This property, a few miles north of New Ross, with two houses and about 200 acres of good farm land, seems to have been transferred to Henry Loftus Tottenham by his father, Charles, about the beginning of the 19th century.

The big house was L-shaped, and a new block of higher elevation was added about 1813 to the end of the front arm of the L. The older portions were probably late 17th century. It stood on rising ground with a fine view over the remains of Dermot MacMurrough's castle, which was built about 1150 on an island, known as MacMurrough's Island, formed by the River Barrow on the west, its tributary, the Pill, on the south, and a moat to complete the circle.

The smaller house, known as “The Cottage,” stands some distance behind the big house, and was probably built about 1750 on the site of a much older building, some traces of which still remain. It is an interesting structure, pure Huguenot in style, with very thick walls and a central spiral staircase in a 6ft square well.

Sometime after 1830 Alexander Napper, of Bawnmore - a well-known New Ross family - took a long lease of The Cottage and about 80 acres of land.

The big house does not seem to have been occupied by a Tottenham after about 1875. A letter from Charles Tottenham in 1874 says that he could not live there, as he might have wished, because of the proposal to build a railway through the place, which would “spoil it as a residential property.” The railway was finished and opened in 1887. Not only does it cross the property below the house, but it also runs on an embankment through the site of Dermot's Castle; and, to make matters worse, the remainder of that site was acquired in 1936, in spite of protests, for a County Council labourer's cottage.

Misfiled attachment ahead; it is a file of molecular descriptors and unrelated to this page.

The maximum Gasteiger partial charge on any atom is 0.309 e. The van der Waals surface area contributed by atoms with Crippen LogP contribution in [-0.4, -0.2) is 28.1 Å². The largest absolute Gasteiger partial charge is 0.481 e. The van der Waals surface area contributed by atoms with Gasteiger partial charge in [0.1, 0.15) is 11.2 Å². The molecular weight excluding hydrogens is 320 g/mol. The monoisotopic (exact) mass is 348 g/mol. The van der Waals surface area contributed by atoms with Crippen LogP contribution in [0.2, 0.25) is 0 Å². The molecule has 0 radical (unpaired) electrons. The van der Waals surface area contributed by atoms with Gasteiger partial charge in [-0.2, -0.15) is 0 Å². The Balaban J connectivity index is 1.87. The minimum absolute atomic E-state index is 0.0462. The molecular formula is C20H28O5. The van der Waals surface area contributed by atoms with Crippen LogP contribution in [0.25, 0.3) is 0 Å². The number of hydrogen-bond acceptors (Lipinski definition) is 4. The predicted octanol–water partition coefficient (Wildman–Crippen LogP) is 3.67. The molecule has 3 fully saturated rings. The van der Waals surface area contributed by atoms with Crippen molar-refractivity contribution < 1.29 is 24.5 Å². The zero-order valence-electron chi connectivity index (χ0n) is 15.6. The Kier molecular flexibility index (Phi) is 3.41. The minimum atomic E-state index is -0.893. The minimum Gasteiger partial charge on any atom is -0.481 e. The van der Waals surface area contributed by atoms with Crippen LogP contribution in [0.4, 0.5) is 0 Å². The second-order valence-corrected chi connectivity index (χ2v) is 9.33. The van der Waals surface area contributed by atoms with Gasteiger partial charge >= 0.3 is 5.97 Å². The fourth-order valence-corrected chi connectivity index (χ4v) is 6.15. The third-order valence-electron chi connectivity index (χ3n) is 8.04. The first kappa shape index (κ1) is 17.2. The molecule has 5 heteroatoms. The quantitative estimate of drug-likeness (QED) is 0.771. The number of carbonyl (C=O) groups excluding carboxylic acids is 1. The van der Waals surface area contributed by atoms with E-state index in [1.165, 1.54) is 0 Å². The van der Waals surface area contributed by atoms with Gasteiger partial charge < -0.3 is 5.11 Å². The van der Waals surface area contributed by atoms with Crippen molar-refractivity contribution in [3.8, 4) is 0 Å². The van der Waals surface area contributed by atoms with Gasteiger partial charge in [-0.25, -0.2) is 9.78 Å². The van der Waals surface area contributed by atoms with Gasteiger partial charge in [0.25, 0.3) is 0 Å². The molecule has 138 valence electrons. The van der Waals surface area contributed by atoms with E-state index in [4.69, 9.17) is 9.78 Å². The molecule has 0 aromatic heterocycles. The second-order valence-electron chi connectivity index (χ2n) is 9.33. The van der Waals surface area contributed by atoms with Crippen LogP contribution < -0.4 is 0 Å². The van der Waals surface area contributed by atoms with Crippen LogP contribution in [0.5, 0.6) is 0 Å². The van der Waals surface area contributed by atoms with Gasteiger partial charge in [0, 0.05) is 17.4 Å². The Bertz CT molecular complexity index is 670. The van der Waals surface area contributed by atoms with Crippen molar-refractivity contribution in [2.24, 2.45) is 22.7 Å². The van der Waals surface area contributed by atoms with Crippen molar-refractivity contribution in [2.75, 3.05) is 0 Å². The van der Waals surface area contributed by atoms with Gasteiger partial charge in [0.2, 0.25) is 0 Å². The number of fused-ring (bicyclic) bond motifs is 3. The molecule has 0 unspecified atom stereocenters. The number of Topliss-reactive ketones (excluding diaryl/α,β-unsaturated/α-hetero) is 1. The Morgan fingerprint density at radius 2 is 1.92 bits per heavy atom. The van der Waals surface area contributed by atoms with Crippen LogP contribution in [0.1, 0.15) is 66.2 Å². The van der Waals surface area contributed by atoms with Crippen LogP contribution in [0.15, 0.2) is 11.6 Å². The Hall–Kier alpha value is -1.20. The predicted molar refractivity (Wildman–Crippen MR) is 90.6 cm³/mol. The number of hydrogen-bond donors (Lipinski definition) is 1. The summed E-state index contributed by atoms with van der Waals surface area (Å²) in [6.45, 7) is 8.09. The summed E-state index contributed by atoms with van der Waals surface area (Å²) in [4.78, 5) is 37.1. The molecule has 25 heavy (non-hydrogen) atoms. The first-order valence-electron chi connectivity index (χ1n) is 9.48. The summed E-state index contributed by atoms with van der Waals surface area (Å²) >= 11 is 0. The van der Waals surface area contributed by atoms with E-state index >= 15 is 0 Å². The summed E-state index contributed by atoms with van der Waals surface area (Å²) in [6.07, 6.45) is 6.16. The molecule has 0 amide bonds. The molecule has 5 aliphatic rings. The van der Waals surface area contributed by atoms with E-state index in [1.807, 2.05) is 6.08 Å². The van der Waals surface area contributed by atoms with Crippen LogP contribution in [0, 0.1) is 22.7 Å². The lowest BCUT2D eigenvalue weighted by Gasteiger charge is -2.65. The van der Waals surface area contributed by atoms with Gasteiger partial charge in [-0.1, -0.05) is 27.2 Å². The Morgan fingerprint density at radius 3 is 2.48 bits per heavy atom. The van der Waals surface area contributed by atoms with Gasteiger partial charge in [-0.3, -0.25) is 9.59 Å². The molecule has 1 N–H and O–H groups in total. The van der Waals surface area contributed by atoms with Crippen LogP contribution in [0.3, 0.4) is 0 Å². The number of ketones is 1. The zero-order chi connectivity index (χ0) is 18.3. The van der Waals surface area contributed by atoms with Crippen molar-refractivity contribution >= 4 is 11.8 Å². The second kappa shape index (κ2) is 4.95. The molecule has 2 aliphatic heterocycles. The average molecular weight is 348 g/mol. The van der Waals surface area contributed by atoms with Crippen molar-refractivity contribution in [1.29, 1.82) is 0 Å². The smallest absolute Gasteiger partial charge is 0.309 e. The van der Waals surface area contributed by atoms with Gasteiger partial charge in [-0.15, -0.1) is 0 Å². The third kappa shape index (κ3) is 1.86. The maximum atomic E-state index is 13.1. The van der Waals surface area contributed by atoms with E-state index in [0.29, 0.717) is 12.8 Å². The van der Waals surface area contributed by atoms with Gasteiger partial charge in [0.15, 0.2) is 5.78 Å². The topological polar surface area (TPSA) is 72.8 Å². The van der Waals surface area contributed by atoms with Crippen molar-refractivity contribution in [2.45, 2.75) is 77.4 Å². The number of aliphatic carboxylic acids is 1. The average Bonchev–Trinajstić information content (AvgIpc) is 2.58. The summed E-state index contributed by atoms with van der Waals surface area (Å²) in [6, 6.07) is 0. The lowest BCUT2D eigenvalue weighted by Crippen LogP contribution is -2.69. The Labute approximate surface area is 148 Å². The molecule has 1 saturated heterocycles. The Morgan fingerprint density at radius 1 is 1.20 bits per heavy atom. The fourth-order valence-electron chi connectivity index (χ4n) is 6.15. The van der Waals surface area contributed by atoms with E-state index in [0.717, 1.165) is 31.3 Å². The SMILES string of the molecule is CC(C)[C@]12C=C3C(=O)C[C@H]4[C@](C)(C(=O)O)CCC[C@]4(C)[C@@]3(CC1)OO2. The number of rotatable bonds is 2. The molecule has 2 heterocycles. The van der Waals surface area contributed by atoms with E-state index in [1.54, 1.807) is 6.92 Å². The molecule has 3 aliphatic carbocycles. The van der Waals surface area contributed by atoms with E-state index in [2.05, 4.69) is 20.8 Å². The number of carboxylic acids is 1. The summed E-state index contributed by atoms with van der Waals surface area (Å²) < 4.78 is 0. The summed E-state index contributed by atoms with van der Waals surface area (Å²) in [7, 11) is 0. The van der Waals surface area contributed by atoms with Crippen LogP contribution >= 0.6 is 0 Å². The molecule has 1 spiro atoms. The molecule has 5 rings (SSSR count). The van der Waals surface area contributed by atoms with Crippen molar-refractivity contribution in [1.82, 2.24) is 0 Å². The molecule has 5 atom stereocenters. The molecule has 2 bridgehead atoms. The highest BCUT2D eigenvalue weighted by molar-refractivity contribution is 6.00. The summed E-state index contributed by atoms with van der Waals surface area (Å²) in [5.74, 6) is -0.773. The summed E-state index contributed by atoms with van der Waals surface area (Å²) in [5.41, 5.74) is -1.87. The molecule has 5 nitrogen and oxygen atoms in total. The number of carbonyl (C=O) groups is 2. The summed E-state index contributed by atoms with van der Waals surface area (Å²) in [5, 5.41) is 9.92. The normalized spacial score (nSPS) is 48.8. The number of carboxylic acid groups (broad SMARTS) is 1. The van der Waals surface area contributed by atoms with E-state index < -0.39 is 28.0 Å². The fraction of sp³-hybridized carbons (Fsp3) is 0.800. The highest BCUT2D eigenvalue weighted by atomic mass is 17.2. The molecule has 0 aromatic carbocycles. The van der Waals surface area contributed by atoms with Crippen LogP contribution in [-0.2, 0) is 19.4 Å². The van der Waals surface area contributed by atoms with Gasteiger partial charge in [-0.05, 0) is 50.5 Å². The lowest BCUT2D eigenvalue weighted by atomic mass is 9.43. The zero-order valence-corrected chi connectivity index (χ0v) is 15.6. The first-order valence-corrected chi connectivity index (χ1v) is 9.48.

In 1922 Arthur Alexander, the son of Alexander Napper's daughter, Ann, purchased the entire property except for a few fields. His son, Stewart Alexander succeeded him in 1932. He and his wife lived in The Cottage - now known as MacMurrough - and did much to improve the place; but the big house, which had remained unoccupied for many years, had fallen into such a ruinous condition that he had to have it demolished in 1946.

The large walled garden, situated as usual at some distance from the house, is now a flourishing orchard; and in 1958 there was still one fine ilex near the site of the house - one of four seedlings sent from Honfleur about 1870.

Below, along the banks of the Pill, there must have been some of the oldest beech trees in Ireland, well over 200 years old when felled some years ago. Beech is now regenerating there, and Mr. Alexander also planted Sitka spruce and Japanese larch. For much of the above account we are indebted to Mrs. Alexander, who was most kind and helpful in supplying it.